World-first high blood pressure treatment trialled in Melbourne

Apr 03, 2009

A world-first breakthrough to treat high blood pressure has been successfully trialled in Melbourne.

The clinical trial showed significant improvement in of participants who were given a new catheter-based treatment where blood pressure lowering medication had failed.

Director of Monash University's Centre of Cardiovascular Research and Education in Therapeutics, Professor Henry Krum led the research collaboration between Monash, the Baker Heart and Diabetes Institute, and St Vincent's Hospital to develop the new surgical technique that disrupts nerves around the kidneys to dramatically reduce pressure.

The technique could benefit those at high risk of or stroke from that resists conventional drug treatments.

Professor Krum presented these data in a late breaking clinical trial session at The American College of Cardiology's 58th Annual Scientific Session earlier this week and was lead author on a simultaneous publication in The Lancet.

The results are set to revolutionise high blood pressure treatment in patients around the world.

Professor Henry Krum said the treatment would benefit those five to twenty per cent of patients with high blood pressure who do not respond to medication.

"Patients who underwent the procedure had a significant reduction in their blood pressure levels and we were able therefore to reduce their risk of severe stroke or heart attack," Professor Krum said.

A total of 50 patients were recruited from Australia and overseas for the trial conducted by a team of researchers, which included Professor Henry Krum, from Monash University, Professor Markus Schlaich and Professor Murray Esler from Baker IDI and Professor Rob Whitbourn from St Vincent's Hospital, Melbourne.

Professor Krum said the trial results were the most significant in the treatment of high blood pressure since the introduction of the drugs that are in use today.

"We showed an excellent safety profile of this brief, catheter-based therapy. No long-term adverse events resulted from the procedure. Therapeutic renal denervation led to a large and persistant decrease in blood pressure, which was achieved in patients resistant to multiple existing hypertensive drug types. Moreover, reduction of blood pressure was evident as early as 1 month, was further reduced at 3 months, and persisted through subsequent assessments," Professor Krum said.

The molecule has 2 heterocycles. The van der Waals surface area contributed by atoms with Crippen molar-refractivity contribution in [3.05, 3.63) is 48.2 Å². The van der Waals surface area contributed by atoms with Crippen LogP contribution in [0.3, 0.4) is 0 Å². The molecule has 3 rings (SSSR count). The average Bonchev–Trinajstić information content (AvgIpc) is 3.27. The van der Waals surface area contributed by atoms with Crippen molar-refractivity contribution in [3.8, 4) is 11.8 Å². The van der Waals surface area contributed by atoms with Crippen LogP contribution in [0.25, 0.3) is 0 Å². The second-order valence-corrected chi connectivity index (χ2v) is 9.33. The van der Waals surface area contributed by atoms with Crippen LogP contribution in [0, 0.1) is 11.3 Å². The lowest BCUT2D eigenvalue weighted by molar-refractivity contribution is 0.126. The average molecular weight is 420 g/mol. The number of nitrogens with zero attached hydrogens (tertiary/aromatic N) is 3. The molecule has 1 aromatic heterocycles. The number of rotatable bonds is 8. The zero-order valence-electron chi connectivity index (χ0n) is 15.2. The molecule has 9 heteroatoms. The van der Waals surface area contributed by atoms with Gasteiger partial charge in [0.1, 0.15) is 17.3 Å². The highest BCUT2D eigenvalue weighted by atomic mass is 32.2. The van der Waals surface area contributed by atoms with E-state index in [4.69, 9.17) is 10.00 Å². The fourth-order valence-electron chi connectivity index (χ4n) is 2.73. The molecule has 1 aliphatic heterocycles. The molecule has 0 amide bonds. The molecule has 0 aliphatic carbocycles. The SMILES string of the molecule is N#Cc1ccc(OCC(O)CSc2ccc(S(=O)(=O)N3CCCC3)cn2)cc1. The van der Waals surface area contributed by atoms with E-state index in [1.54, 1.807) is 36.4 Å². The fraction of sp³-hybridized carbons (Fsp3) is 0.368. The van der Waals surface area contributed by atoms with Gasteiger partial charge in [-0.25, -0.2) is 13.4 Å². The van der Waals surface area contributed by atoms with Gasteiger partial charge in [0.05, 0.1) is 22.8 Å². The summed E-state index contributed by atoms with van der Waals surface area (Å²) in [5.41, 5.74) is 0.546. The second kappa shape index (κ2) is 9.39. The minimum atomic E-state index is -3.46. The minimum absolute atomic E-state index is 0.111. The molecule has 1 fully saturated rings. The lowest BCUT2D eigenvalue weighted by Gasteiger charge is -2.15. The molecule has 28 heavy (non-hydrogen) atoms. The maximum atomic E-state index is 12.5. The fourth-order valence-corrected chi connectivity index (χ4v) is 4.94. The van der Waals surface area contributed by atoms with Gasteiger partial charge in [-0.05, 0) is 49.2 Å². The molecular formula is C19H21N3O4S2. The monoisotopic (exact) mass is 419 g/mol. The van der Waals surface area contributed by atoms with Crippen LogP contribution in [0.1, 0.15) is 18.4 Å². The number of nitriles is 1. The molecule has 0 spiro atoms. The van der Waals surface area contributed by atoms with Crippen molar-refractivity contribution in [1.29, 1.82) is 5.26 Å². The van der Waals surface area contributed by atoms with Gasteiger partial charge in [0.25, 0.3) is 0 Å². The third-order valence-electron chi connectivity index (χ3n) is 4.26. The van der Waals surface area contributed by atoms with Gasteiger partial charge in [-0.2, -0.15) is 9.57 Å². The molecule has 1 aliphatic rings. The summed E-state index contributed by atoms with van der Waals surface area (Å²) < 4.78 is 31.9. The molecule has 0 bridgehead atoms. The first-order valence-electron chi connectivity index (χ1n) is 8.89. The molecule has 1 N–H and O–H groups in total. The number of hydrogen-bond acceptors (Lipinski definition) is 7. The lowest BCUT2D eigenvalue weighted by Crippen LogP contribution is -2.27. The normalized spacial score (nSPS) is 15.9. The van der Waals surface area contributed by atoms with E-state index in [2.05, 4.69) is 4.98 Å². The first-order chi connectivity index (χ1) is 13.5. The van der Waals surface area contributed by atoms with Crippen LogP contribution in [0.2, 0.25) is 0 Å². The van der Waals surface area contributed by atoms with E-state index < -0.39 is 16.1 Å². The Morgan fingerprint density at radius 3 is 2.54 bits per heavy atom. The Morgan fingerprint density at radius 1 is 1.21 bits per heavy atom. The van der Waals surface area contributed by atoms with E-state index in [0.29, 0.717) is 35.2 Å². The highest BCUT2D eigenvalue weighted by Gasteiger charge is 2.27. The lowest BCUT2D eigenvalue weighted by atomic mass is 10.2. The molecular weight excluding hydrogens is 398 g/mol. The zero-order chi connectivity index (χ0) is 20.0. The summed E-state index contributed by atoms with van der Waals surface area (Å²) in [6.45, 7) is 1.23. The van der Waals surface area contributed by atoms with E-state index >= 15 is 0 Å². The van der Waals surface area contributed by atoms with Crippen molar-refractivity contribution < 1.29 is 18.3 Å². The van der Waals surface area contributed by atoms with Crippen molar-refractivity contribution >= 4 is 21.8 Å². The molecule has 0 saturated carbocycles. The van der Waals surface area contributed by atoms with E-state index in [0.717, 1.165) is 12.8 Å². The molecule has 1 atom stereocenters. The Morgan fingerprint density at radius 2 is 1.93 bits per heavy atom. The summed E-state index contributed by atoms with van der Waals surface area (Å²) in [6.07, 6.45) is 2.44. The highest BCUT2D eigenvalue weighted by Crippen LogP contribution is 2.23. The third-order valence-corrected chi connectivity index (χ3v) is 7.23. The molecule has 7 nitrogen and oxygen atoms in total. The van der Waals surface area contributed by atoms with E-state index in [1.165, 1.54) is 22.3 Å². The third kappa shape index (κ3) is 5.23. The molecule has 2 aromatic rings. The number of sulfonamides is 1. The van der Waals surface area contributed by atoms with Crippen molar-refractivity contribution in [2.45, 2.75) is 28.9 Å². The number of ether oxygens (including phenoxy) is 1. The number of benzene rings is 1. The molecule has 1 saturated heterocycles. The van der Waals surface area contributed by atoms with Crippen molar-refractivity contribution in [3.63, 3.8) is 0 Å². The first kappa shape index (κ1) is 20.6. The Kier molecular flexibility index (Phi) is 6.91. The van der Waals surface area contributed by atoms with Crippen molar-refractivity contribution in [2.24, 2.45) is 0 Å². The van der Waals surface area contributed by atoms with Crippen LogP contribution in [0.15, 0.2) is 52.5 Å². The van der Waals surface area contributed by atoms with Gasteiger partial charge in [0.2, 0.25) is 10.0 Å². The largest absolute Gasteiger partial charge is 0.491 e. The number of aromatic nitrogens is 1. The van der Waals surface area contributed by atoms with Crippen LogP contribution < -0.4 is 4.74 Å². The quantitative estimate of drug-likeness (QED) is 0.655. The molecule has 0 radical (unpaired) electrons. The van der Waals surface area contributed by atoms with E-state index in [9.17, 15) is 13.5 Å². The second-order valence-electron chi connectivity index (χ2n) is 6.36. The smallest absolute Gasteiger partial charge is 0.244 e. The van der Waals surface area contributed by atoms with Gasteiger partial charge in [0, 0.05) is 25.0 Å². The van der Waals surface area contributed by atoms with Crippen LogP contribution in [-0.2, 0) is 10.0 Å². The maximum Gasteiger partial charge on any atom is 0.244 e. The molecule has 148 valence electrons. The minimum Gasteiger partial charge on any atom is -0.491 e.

The procedure is carried out under local anaesthetic and uses radio energy frequency, delivered to the targeted nerve area via catheter. As a result the nerves are silenced in the renal artery, which supplies blood to the kidneys.

Researchers had long-believed that this region was a key regulator of blood pressure, but until these trial results the theory had not been successfully trialled.

"The catheter allowed us to target a very specific area to deliver the right amount of frequency to the nerves without damaging the surrounding areas," Professor Krum said.

Source: Monash University

Explore further: US scientists make embryonic stem cells from adult skin

add to favorites email to friend print save as pdf

Related Stories

Statins shown to lower blood pressure

Apr 14, 2008

A large, randomized drug trial has shown for the first time that statin drugs result in a modest, but significant, reduction in blood pressure. These effects may contribute to the reduced risk of stroke and cardiovascular ...

New guidelines for treating resistant hypertension

Jun 06, 2008

Resistant hypertension, blood pressure that remains above goal despite taking three antihypertensive medications or high blood pressure that is controlled but requires four or more medications to do so, may benefit from specialized ...

Recommended for you

Leeches help save woman's ear after pit bull mauling

Apr 18, 2014

(HealthDay)—A pit bull attack in July 2013 left a 19-year-old woman with her left ear ripped from her head, leaving an open wound. After preserving the ear, the surgical team started with a reconnection ...

New pain relief targets discovered

Apr 17, 2014

Scientists have identified new pain relief targets that could be used to provide relief from chemotherapy-induced pain. BBSRC-funded researchers at King's College London made the discovery when researching ...

User comments : 0

More news stories

UAE reports 12 new cases of MERS

Health authorities in the United Arab Emirates have announced 12 new cases of infection by the MERS coronavirus, but insisted the patients would be cured within two weeks.

Filipino tests negative for Middle East virus

A Filipino nurse who tested positive for the Middle East virus has been found free of infection in a subsequent examination after he returned home, Philippine health officials said Saturday.

NASA's space station Robonaut finally getting legs

Robonaut, the first out-of-this-world humanoid, is finally getting its space legs. For three years, Robonaut has had to manage from the waist up. This new pair of legs means the experimental robot—now stuck ...

Ex-Apple chief plans mobile phone for India

Former Apple chief executive John Sculley, whose marketing skills helped bring the personal computer to desktops worldwide, says he plans to launch a mobile phone in India to exploit its still largely untapped ...